Copenhagen may name new streets over Danish slave rebels

Copenhagen may name new streets over Danish slave rebels
The "I am Queen Mary" sculpture at Copenhagen Port. Photo: Jeannette Ehlers
Politicians in Denmark have proposed naming new roads in Copenhagen after slave rebels and labour rights campaigners in the Danish West Indies.
The proposal came after tens of thousands of people have protested in Denmark's cities in recent weeks against racism and police brutality, as part of the wave of global protest following the death of black American George Floyd in police custody. 
 
Ninna Hedeager Olsen, the Copenhagen city councillor who chairs the city's road name committee, told state broadcaster DR that she could see streets named after slave leader Gottlieb Bordeaux, or after the three 'rebel queens' Mary Thomas, Axeline Elizabeth Solomon and Mathilda McBean.
 
A wood-cut rendering of Gottlieb Bordeau from 1888 
 
It was Bordeaux who in 1848 led the 8,000-strong slave uprising which pushed the then governor of the Danish West Indies to abolish slavery. 
 
The three 'queens' then in 1878 led an uprising of the former slaves against continuing poor conditions on the sugar cane plantations. 
 
“There are other political colleagues who have to agree. But I imagine that they would like to vote for this,” Olsen told the broadcaster. 
 
The city authorities erected a statue to Mary Thomas — thought to be first ever to depict a black woman in Denmark — in the Port of Copenhagen back in 2018.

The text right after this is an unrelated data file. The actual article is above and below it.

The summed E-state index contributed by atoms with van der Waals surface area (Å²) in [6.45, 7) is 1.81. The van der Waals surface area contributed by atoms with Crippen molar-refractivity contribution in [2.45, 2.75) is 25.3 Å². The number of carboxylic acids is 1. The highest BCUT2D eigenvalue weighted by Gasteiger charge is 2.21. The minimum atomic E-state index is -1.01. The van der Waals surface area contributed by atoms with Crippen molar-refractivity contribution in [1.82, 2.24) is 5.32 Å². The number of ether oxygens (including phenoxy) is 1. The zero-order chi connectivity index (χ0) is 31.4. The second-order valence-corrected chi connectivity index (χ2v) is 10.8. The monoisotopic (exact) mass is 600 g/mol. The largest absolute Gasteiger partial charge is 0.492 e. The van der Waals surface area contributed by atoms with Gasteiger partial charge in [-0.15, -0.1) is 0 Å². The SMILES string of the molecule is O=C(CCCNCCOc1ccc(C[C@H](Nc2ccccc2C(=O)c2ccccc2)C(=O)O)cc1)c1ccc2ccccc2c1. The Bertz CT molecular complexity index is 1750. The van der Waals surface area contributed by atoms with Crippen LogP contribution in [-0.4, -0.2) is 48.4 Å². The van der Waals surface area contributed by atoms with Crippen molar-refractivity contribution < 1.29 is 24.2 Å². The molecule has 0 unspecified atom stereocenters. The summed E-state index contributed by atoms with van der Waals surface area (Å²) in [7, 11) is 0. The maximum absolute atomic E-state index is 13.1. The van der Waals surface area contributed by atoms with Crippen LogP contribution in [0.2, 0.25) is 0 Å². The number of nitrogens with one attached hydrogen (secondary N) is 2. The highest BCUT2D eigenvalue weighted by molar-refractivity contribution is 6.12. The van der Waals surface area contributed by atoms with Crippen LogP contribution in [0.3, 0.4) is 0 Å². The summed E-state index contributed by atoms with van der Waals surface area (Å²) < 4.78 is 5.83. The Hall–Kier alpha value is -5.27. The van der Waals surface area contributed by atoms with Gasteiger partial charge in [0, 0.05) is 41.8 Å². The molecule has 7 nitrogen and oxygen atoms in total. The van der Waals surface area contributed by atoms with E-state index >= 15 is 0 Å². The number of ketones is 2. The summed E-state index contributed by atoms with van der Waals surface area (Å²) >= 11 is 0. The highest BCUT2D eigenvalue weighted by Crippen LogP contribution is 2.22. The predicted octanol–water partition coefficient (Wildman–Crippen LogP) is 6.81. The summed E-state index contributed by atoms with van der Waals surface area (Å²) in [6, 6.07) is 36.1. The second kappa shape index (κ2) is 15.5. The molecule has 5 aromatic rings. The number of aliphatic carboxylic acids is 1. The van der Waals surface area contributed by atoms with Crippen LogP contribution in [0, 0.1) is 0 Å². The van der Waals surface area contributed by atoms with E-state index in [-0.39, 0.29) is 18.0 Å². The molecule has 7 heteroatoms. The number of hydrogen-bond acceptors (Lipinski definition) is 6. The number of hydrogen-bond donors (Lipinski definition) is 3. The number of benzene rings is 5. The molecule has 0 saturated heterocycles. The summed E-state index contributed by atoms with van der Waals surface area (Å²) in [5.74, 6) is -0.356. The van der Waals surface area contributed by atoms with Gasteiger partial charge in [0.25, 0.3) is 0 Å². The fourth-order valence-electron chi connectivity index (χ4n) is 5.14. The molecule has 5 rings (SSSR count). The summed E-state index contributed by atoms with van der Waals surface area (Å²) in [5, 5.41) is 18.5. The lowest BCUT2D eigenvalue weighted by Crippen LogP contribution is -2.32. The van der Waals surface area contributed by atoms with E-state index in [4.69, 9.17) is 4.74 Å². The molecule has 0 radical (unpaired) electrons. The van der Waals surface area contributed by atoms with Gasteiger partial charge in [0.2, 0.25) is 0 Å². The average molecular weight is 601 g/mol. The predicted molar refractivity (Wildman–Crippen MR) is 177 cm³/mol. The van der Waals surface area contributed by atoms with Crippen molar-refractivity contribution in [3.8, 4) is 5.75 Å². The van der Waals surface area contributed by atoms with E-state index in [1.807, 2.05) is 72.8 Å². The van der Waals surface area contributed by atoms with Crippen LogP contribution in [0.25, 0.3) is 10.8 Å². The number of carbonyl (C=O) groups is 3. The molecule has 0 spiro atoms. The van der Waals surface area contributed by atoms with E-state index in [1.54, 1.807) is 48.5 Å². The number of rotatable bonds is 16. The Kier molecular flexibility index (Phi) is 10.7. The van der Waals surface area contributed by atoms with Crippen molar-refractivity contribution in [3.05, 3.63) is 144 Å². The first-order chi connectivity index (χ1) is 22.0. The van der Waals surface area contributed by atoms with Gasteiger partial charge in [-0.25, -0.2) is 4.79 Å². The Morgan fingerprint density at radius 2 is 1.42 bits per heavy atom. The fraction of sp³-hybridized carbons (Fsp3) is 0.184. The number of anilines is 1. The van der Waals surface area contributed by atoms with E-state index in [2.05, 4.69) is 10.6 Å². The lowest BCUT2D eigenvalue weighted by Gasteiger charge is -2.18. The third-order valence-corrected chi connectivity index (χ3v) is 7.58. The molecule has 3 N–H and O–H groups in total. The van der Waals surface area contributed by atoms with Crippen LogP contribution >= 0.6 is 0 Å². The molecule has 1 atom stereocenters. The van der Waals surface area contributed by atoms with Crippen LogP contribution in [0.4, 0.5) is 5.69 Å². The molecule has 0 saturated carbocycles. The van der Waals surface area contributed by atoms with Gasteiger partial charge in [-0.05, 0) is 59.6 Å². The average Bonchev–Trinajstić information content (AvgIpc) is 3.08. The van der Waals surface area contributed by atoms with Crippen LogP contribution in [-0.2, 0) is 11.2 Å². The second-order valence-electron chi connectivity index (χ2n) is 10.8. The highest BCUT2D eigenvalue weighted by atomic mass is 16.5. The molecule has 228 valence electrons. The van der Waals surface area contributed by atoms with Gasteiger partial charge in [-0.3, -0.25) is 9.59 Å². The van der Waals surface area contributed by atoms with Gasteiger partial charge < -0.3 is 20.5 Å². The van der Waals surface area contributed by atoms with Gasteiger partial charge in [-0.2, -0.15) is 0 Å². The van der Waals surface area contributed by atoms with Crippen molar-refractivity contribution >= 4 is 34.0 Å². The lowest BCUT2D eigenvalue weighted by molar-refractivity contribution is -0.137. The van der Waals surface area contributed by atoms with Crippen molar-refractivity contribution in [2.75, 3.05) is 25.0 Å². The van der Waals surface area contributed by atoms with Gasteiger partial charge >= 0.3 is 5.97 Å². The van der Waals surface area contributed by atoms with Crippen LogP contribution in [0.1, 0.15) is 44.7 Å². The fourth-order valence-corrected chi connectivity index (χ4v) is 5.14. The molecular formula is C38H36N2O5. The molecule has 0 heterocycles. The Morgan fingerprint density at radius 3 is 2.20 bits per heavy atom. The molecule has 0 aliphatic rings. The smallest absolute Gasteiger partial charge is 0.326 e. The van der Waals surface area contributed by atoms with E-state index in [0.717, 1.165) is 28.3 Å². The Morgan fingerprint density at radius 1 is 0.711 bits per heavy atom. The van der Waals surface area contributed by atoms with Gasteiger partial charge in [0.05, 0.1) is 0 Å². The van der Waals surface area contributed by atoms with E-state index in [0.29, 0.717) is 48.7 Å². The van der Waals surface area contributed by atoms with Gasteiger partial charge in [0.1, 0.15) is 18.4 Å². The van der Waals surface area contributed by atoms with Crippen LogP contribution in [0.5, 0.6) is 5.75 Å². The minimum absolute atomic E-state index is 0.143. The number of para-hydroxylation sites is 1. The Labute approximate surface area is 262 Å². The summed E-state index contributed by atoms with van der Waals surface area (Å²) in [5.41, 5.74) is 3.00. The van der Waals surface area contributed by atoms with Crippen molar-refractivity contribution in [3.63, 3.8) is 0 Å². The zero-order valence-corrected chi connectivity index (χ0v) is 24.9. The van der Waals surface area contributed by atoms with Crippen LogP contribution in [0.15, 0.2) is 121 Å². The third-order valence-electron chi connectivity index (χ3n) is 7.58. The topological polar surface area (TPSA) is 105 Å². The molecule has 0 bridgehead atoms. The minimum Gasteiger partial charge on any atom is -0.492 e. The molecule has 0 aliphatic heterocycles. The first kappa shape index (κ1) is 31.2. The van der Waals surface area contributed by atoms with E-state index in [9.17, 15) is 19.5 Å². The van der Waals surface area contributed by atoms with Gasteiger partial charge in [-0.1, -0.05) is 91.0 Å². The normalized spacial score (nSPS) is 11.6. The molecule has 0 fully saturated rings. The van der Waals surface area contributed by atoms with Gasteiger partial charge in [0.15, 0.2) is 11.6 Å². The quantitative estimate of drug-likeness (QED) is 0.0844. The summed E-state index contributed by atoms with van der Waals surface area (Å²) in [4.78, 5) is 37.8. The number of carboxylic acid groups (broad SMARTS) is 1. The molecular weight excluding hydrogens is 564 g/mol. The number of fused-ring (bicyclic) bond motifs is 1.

“We have already taken the first steps in taking responsibility for and being honest about our history of slavery in the city,” Hedeager Olsen said. 
 
Statues of figures involved in the slave trade, colonialism or racist policies have been defaced, pulled down, or been subject to petitions in cities across the world in the wake of the George Floyd protests. But so far no statue in Denmark has come under the spotlight.  
 
Hedeager Olsen said, however, that she was also considering erecting notices around roads named after figures who had been involved in the slave trade, to inform the public of the darker side to their history. 
 
Frederick de Conincks Vej in Holte, to the north of the city, is, for instance, named after a shipowner who also traded in slaves. 
 
The Danish West India Guinea Company annexed the uninhabited island of Saint Thomas in 1672, St. John in 1718, and then in 1733, it bought Saint Croix from the French West India Company.
 
Denmark was involved in transporting about 100,000 slaves from Africa to the West Indies, with many put to work at plantations on the islands. 
 
While Denmark was the first country to end the slave trade in 1792, the slaves already on the islands were not freed until the rebellion led by Bordeaux, 15 years after British slaves were liberated.  
 
 

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